Grand Opening

One of the city’s most impressive sculptures? They're on a set of doors you’ve probably walked right past.

grandopeningPhoto: Katie Kaizer

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veryone knows about the Boston Tea Party, when tons of the stuff were dumped into the harbor, but it’s another of the city’s ties to tea that gave rise to one of its least known but most impressive sculptures. The Salada Tea Company’s original U.S. headquarters and manufacturing plant, built on Stuart Street in 1917, incorporated ornate and enormous doors designed by British sculptor Henry Wilson and awarded a medal at the 1927 Paris Salon. Twelve feet tall, weighing in at two tons, the doors comprise an architectural masterpiece worth stopping to admire (it’s now the entrance to the restaurant Grill 23 & Bar), depicting the cultivation of tea on an impressive series of carved bronze panels. Templeton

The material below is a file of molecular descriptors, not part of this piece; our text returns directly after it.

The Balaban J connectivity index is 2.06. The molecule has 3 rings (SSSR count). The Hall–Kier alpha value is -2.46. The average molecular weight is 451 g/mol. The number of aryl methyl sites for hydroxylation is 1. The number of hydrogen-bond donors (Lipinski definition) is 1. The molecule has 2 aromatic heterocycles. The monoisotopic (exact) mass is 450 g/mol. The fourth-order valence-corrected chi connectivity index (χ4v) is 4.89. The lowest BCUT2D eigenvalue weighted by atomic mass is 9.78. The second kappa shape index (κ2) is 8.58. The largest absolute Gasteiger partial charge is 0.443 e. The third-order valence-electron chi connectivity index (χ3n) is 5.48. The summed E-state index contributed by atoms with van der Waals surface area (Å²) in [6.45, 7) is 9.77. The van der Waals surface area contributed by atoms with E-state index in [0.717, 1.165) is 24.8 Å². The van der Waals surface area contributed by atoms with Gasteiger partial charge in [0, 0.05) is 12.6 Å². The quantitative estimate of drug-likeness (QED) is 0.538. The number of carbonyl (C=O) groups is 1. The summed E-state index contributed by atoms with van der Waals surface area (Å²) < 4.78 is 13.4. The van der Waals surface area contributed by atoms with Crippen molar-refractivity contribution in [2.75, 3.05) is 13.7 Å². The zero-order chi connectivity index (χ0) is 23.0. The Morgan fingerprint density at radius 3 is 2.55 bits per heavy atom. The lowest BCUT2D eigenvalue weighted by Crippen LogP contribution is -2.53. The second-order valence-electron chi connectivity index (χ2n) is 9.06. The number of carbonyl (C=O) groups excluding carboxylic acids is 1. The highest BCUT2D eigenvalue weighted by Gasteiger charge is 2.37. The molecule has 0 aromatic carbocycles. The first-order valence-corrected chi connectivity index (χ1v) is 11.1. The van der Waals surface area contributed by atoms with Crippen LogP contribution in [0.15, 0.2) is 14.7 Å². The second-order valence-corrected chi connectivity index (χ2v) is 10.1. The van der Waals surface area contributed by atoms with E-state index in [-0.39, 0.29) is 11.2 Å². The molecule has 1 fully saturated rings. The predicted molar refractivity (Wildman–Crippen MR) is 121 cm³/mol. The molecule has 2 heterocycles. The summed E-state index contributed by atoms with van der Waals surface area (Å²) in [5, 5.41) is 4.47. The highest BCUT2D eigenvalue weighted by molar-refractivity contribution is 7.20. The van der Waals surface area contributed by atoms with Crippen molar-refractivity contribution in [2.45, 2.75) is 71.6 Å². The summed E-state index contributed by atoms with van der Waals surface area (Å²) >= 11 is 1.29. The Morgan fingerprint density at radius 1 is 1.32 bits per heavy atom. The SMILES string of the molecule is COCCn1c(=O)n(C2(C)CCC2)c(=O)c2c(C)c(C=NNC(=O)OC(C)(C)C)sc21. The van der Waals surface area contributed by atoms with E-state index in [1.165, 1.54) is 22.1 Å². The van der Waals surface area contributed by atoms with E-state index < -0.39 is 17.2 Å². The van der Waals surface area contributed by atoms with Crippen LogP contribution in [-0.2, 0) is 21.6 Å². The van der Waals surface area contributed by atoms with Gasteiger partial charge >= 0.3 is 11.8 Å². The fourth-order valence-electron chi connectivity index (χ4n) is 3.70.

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Salada Tea Building sculptor Henry Wilson also designed Holy Trinity Church on London’s Sloane Street and the bronze bas-relief west doors of the Cathedral of St. John the Divine in New York.

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